Nick Gentry’s expressive floppy disk paintings
Sejuti Mourin of DOT
Nicholas James Gentry is a British artist from London. Much of his artistic output has been generated with the use of contributed artefacts and materials. He states that through this process “contributor, artist and viewer come closer together”. His art is influenced by the development of consumerism, technology, identity and cyber culture in society, with a distinctive focus on obsolete media.
Nicholas said that it seems like the weirdest thing to do in the world, just scraping the surface of a CD, but, to me, it’s the heart of the concept. More than 5.5 million boxes of CDs are thrown into landfills every year.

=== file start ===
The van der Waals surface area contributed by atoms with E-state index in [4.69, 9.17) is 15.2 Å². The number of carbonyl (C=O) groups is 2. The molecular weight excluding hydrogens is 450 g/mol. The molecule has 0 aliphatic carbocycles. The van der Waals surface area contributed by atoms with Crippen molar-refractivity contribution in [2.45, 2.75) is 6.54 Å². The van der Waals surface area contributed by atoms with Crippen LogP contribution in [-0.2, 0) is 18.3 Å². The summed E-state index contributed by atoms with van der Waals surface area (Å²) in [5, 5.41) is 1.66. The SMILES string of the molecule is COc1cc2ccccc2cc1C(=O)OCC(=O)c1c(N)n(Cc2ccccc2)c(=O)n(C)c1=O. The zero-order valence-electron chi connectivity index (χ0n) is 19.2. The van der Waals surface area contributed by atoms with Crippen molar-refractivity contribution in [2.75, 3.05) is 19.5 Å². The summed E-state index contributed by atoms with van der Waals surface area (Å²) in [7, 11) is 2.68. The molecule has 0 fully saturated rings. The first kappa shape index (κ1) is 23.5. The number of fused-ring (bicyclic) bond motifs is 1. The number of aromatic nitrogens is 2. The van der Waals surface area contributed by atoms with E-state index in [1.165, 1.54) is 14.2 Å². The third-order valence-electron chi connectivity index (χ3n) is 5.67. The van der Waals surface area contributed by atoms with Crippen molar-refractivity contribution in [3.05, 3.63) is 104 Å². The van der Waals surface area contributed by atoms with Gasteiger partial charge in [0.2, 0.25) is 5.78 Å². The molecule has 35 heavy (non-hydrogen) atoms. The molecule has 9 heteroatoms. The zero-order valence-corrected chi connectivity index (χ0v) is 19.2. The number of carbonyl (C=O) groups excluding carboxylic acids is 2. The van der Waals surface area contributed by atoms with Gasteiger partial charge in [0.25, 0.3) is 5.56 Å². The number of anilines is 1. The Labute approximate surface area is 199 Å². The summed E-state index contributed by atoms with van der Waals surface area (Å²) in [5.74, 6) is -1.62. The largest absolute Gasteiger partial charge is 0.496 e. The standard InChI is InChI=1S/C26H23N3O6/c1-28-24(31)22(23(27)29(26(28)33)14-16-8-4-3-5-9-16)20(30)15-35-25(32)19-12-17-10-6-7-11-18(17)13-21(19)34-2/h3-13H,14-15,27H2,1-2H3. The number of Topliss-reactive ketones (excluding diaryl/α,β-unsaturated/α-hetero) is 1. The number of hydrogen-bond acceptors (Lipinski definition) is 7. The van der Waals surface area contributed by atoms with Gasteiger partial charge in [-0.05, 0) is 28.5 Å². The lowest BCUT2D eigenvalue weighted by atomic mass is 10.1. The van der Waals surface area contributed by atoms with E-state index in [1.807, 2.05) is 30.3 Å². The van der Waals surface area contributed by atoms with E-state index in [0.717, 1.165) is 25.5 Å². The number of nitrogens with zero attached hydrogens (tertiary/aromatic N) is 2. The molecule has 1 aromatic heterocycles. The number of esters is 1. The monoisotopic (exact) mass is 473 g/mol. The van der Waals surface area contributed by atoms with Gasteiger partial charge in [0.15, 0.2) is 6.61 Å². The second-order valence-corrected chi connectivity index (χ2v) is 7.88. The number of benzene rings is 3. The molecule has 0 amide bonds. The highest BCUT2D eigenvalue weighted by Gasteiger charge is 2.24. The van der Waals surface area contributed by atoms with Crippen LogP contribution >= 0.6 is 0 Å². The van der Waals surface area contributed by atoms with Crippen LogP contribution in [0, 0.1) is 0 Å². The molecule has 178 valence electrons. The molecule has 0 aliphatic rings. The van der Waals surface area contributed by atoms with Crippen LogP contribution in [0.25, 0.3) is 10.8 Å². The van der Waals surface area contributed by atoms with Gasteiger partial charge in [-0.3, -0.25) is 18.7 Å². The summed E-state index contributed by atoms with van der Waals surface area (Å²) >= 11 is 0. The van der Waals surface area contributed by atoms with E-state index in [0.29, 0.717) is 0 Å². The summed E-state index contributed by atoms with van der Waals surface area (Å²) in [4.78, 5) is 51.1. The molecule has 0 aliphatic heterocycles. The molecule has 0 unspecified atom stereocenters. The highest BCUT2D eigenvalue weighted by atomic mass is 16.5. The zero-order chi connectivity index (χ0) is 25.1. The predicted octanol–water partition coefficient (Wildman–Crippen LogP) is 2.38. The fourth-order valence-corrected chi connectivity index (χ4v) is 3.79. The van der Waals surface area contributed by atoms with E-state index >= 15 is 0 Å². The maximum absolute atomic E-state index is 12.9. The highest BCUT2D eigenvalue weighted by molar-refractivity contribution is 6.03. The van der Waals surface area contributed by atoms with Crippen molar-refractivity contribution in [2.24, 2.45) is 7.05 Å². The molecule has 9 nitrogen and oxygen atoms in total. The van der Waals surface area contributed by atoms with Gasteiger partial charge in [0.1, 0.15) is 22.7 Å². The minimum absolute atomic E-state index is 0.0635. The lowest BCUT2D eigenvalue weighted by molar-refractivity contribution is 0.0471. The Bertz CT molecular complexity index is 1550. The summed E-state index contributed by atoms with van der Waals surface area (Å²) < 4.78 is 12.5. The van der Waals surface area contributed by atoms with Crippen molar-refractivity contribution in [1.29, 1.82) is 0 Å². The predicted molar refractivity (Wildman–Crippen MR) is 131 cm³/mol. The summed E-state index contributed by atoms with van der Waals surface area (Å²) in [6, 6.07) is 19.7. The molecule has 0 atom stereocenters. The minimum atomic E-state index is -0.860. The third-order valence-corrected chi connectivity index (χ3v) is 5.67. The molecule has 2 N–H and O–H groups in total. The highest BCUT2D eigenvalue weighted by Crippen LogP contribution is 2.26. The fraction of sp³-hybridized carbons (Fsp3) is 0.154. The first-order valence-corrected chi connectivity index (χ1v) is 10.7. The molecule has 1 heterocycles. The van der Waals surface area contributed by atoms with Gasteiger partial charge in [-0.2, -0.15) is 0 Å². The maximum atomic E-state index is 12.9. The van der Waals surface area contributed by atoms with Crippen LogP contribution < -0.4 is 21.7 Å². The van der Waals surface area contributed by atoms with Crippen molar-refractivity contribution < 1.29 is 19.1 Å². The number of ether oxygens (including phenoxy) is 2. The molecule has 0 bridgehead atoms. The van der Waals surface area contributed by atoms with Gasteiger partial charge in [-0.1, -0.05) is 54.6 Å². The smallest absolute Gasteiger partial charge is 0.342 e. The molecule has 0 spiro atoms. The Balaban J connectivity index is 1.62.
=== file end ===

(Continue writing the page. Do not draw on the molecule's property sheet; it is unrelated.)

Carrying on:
He is reducing that number by recycling then into art. He mix this up with clear resin. That then goes into the work and it forms the real conceptual basis of each piece.
This Artist said that these CDs are not my own. They come from people from all over the world. So its this mix of histories and memories that kind of give the work a life.
Nick Gentry’s art is a stark reminder of the world’s growing plastic problem. Over time, CDs thrown in landfills release Bisphenol A (BPA), a chemical that can contaminate water supplies.
He stated that ‘I like to use obsolete media in my work. Lately, I’ve been using CDs, like compact discs, and I’m attracted to that sort of thing because it’s kind of had its sell-by date, it’s moved through its kind of useful life. But that doesn’t mean it shouldn’t be used for something.’
Source : Brut ( Facebook Page )